Congratulations are in order to those who played. Congratulations, as well, to those who watched the longest NCAA championship soccer game ever.

How long was it?

In dog years, Lassie went to college and came home already.

He: Wake me when it's over.

She: Sure, Rip. Have a nice nap.

Eight overtimes! One. Two. Three. Four. Five. Six. Seven. Eight. I realize it's hard to score in soccer, but eight overtimes? The standard 90-minute game followed by 76 minutes' worth of OT. Whew! Your fingers and toes can cramp just counting that high. When I heard that American and UCLA were scoreless through seven overtimes I assumed there'd been some mistake; the only team I knew that could go that long without scoring was the Indiana Pacers.

The Battle in Seattle began at 10 p.m. Eastern time, and ended about 2 a.m., making it only slightly longer than the Industrial Revolution. For those of you who missed it there's always the five-volume video set of the game -- makes a great stocking stuffer. A friend of mine gathered his wife and his three sons to watch the game. When it ended, the only ones left in the room were my friend and his wife's divorce lawyer.

"If you aren't a real fan it wasn't the kind of game you would enjoy," Pete Mehlert, American's forthright coach, was saying yesterday. "It was exhausting, wasn't it? But if you know something about the game, it had everything: You saw individual skills, flair, defensively and attacking; good teamwork, defensively and attacking; physical and mental efforts." Mehlert spoke as if in awe of what he had seen. "Effort when fresh, effort when tired; controversy. Everything. It was end to end."

In a game like this, a game of abnormal circumstance and attrition, perhaps it should not matter who won and who lost -- only that such a game was played, and that it was survived. The honor comes from the brave, enduring effort. For what it's worth, though, Mehlert didn't think American would lose. In a team meeting on Saturday morning he sensed a "readiness" in his players, and nothing in the game -- not even seeing Serge Torreilles ejected on a foul call, forcing American to play one man down for the final four overtimes -- changed his mind.

"In the first half we were simply the better team," Mehlert said matter of factly. "In the second half, too." He dismissed UCLA with a slight wave of his hand. "I felt we'd win it. We'd absorbed all their movements. Even when we were a man down I thought to myself: 'They're never going to score. We could play the game all night, and they aren't going to score one goal.' " Mehlert explained his thought, saying, "They didn't have that flair in the attacking zone. They didn't have anything that was any extra."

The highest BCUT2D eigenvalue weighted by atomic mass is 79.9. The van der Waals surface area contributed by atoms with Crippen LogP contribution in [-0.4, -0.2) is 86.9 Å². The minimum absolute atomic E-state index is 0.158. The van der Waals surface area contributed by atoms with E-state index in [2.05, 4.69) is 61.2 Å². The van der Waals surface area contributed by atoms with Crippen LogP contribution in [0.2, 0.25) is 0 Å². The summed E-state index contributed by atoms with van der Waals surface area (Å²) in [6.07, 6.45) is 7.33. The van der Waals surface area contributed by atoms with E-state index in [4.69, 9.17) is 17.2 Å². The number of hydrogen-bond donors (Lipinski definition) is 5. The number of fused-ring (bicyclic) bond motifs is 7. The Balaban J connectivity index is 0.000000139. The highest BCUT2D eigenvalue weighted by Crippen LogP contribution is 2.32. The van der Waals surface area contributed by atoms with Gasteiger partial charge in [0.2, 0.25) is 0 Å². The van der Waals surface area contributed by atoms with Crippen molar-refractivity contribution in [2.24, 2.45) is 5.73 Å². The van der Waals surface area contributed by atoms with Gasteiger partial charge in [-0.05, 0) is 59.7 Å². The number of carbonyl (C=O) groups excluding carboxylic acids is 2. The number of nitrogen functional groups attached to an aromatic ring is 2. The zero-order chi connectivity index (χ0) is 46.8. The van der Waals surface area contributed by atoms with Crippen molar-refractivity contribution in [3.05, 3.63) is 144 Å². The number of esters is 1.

When UCLA finally did score, Mehlert felt what he recalled as "a very sudden and very brief disappointment," more like a sting than a gash. And then Mehlert "very quickly felt a relief." The American players had a similar reaction. They did not feel bitter, or angry, or particularly disappointed at losing. There is one thing they all felt: tired.

Even if American had won, it's doubtful the plane ride home would have been much of a party. Number one, this is exams week and the players had studying to do. Number two, it's hard to be a party animal when you're snoring.

The game was over about 11 p.m. Seattle time. The players didn't get to the hotel until after midnight, and surely didn't go straight to sleep. The wake-up call came at 4:30 a.m. for a 5:30 bus ride to the airport. Their section of the plane looked like an ad for industrial strength Sominex.

Did the better team win?

It depends on who you talk to. Torreilles said American "is a more complete team." Mehlert said his team "showed we were the best team in the country," and that we should ignore the final score because the game had gone on far too long for one goal to prove anything. For those of us who were taken by surprise that the American soccer team was good enough to make the NCAA tournament, let alone the final, Mehlert admonished us, saying that "it's not a shock, it's not an impossible dream." Mehlert considered UCLA "possibly the best team we played all season," emphasizing "possibly," rating Clemson and Hartwick at least UCLA's equal.

But what is winning?

Is it everything? Is it the only thing?

What do you carry home from an experience like this and tuck away there, in the soft, velvet folds of your heart?

For Torreilles, it will be coming back to the American campus late Sunday afternoon and seeing all those proud, adoring, smiling faces greeting the team, their smiles telling the players what the scoreboard wouldn't -- that American didn't lose, that American couldn't lose, not here, not now.